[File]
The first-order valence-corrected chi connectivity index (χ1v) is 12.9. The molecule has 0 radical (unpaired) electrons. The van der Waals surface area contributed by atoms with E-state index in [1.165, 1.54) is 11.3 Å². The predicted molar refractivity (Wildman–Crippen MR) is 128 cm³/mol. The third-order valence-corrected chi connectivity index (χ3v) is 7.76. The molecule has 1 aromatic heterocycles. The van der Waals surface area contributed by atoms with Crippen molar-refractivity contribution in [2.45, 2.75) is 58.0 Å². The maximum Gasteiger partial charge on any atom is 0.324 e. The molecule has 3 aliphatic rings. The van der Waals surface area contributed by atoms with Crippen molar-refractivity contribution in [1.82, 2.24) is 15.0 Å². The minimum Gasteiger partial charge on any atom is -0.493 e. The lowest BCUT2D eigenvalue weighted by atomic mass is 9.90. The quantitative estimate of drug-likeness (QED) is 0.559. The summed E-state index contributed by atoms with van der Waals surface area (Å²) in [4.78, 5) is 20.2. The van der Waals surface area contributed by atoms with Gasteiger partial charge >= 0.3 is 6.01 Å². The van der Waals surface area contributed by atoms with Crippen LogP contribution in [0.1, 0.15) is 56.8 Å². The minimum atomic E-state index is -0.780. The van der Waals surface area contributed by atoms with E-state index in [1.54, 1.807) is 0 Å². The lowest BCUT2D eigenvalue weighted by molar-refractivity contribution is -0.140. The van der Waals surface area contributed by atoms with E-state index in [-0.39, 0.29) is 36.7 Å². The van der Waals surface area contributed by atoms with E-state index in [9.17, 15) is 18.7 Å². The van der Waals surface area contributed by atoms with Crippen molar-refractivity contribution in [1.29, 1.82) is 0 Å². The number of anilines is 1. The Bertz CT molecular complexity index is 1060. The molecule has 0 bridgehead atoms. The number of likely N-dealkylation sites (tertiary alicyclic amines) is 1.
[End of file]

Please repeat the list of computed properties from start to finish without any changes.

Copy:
The first-order valence-corrected chi connectivity index (χ1v) is 12.9. The molecule has 0 radical (unpaired) electrons. The van der Waals surface area contributed by atoms with E-state index in [1.165, 1.54) is 11.3 Å². The predicted molar refractivity (Wildman–Crippen MR) is 128 cm³/mol. The third-order valence-corrected chi connectivity index (χ3v) is 7.76. The molecule has 1 aromatic heterocycles. The van der Waals surface area contributed by atoms with Crippen molar-refractivity contribution in [2.45, 2.75) is 58.0 Å². The maximum Gasteiger partial charge on any atom is 0.324 e. The molecule has 3 aliphatic rings. The van der Waals surface area contributed by atoms with Crippen molar-refractivity contribution in [1.82, 2.24) is 15.0 Å². The minimum Gasteiger partial charge on any atom is -0.493 e. The lowest BCUT2D eigenvalue weighted by atomic mass is 9.90. The quantitative estimate of drug-likeness (QED) is 0.559. The summed E-state index contributed by atoms with van der Waals surface area (Å²) in [4.78, 5) is 20.2. The van der Waals surface area contributed by atoms with Gasteiger partial charge >= 0.3 is 6.01 Å². The van der Waals surface area contributed by atoms with Crippen LogP contribution in [0.1, 0.15) is 56.8 Å². The minimum atomic E-state index is -0.780. The van der Waals surface area contributed by atoms with E-state index in [1.54, 1.807) is 0 Å². The lowest BCUT2D eigenvalue weighted by molar-refractivity contribution is -0.140. The van der Waals surface area contributed by atoms with E-state index in [-0.39, 0.29) is 36.7 Å². The van der Waals surface area contributed by atoms with E-state index in [9.17, 15) is 18.7 Å². The van der Waals surface area contributed by atoms with Crippen molar-refractivity contribution in [1.29, 1.82) is 0 Å². The number of anilines is 1. The Bertz CT molecular complexity index is 1060. The molecule has 0 bridgehead atoms. The number of likely N-dealkylation sites (tertiary alicyclic amines) is 1.